The seeds of hope borne by the New Year for Trees

A thought for Tu Bishvat and Holocaust Memorial Day which fall this weekend


This year Tu Bishvat, the New Year for Trees, Shevat 15, falls just one day before Holocaust Memorial Day. 
There is a famous story in the Talmud about the sage Honi in which he asks why a certain man is planting carob trees because he will not see them mature and bear fruit. The man reminds us that we do not plant trees for ourselves, but for our descendants perhaps 70 years later.

The seeds we sow today may only truly mature and bear enduring fruit in 70 years’ time.  But 70 years ago seeds were not being sown in the lands of Europe. On January 25 1940, the Nazis first considered Auschwitz as the site of a concentration camp. It was not seeds that were sown, but ash and human remains, which were buried and dispersed in mass graves.

We who live, 70 years later, have had that memory implanted in our psyche.  As the generation of witnesses and survivors gradually dwindles, we see ever more clearly what it meant for Honi who slept for 70 years and, on waking, was not recognised by anyone. In 70 years it is not just one new generation that has passed, but two. The effects of devastation, human cruelty and evil still reverberate through our world.

The wounds will never heal, though the pain of their existence may be dulled. We are commanded to blot out the memory of Amalek, whose attack on the Israelites moments after they escaped slavery and crossed the Sea of Reeds, is described in the Torah portion that we read over the Shabbat of Tu Bishvat and before Holocaust Memorial Day.
Perhaps what this enigmatic command tells us is that the memory of Amalek can be deep-seated and almost invisible, forgotten in a sense. By blotting it out, I think that it is to be deliberately obscured in favour of a different way of self-understanding. 

We must not allow victimhood to dominate our sense of identity: in blotting out, we promise never to forget and never to be defined by powerlessness and oppression. We are a people who believe in redemption and who believe in hope. Never wildly optimistic, but always unimaginably forward-looking to a future that will be better. That is what it means to be a Jew.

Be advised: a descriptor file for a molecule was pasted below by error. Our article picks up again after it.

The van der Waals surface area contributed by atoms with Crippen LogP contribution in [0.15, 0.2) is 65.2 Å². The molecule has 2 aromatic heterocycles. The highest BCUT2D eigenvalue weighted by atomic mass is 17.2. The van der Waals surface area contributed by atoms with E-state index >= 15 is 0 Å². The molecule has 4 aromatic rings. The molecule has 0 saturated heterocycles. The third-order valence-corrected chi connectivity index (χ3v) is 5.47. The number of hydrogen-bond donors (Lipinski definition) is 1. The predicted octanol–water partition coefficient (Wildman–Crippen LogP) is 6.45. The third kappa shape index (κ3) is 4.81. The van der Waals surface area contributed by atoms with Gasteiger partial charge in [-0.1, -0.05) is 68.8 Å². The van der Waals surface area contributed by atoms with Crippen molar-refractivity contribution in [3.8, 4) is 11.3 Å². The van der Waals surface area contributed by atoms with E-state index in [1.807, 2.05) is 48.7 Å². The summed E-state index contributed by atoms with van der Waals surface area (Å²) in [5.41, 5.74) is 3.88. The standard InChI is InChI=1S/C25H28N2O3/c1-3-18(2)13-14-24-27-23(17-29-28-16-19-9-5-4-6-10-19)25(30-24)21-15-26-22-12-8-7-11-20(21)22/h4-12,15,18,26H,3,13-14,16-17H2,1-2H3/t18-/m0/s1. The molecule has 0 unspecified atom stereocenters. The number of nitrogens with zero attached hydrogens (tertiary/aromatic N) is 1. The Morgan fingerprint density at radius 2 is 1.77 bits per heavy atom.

In a sense that is why I have always viewed Holocaust Memorial Day, with a slight apprehension. A day on which Jews, and let us not forget other minorities and non-Aryans, were liberated from Auschwitz by a world which perhaps could have done more. 

What does it mean to be part of remembrance of a dark and desperate time by the idea of your own liberation by a foreign power? We do not define ourselves by our own victimhood nor can we allow ourselves to be defined by our victimhood and powerlessness. We also cannot allow ourselves to view the tremendum, the Churban, as a betrayal of the Enlightenment values which led us to believe we would never be treated in the way we were in the Shoah.

Rabbi Albert Friedlander, in his anthology of readings, Out of the Whirlwind, writes in the introduction: “As we turn to this dark period, we recognise that in confronting the worst, man has produced the best within himself. We look at the Age of Evil and we come to celebrate the vision of man’s goodness, the songs of the night that join together with the morning stars and sing of the crowning glory of God’s creation — the human soul.

“When Dante left the Inferno, he once more looked up at the stars. The stars have moved further away from the world since then. But, as we enter the inferno of the Holocaust, we know that it is a journey which we cannot avoid. We will look for the stars when we emerge.”

Some 70 years after the ashes of our ancestors were ploughed into the earth, new roots have once again taken hold. We have not been annihilated, in spite of the efforts of our enemies. 

This Tu Bishvat we are reminded of Honi and his encounter with the man planting the carob trees for his descendants 70 years down the line. Our families, those who lived and those who died in the Shoah, set in motion Jewish life today.

The remnant of Israel has once again grown from the stump that was left decimated in the darkness of the long night. The stars referred to by Rabbi Friedlander have once again begun to emerge and we must ensure that they truly shine; the bright light of Jewish life, the dazzling sparkle of humanity.

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